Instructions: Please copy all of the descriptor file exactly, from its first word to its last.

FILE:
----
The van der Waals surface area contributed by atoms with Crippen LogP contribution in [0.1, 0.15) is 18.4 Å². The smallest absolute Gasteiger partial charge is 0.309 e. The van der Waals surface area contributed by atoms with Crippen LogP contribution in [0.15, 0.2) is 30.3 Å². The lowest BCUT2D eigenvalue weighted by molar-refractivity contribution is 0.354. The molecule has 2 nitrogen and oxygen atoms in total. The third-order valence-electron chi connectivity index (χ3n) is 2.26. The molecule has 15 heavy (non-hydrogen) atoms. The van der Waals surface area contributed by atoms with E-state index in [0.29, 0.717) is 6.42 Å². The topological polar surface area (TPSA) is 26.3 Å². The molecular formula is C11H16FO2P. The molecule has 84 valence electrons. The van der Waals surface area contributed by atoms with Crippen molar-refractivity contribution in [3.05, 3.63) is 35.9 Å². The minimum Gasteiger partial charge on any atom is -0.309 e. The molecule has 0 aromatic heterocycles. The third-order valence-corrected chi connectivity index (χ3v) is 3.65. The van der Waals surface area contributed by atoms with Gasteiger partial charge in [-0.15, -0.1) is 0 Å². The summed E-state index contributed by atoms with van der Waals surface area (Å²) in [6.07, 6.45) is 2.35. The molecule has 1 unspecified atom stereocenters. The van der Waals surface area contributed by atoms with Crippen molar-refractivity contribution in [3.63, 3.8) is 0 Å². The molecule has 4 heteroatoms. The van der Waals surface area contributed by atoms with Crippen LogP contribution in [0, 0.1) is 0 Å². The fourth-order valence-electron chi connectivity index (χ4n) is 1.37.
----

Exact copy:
The van der Waals surface area contributed by atoms with Crippen LogP contribution in [0.1, 0.15) is 18.4 Å². The smallest absolute Gasteiger partial charge is 0.309 e. The van der Waals surface area contributed by atoms with Crippen LogP contribution in [0.15, 0.2) is 30.3 Å². The lowest BCUT2D eigenvalue weighted by molar-refractivity contribution is 0.354. The molecule has 2 nitrogen and oxygen atoms in total. The third-order valence-electron chi connectivity index (χ3n) is 2.26. The molecule has 15 heavy (non-hydrogen) atoms. The van der Waals surface area contributed by atoms with E-state index in [0.29, 0.717) is 6.42 Å². The topological polar surface area (TPSA) is 26.3 Å². The molecular formula is C11H16FO2P. The molecule has 84 valence electrons. The van der Waals surface area contributed by atoms with Crippen molar-refractivity contribution in [3.05, 3.63) is 35.9 Å². The minimum Gasteiger partial charge on any atom is -0.309 e. The molecule has 0 aromatic heterocycles. The third-order valence-corrected chi connectivity index (χ3v) is 3.65. The van der Waals surface area contributed by atoms with Gasteiger partial charge in [-0.15, -0.1) is 0 Å². The summed E-state index contributed by atoms with van der Waals surface area (Å²) in [6.07, 6.45) is 2.35. The molecule has 1 unspecified atom stereocenters. The van der Waals surface area contributed by atoms with Crippen molar-refractivity contribution in [3.63, 3.8) is 0 Å². The molecule has 4 heteroatoms. The van der Waals surface area contributed by atoms with Crippen LogP contribution in [0, 0.1) is 0 Å². The fourth-order valence-electron chi connectivity index (χ4n) is 1.37.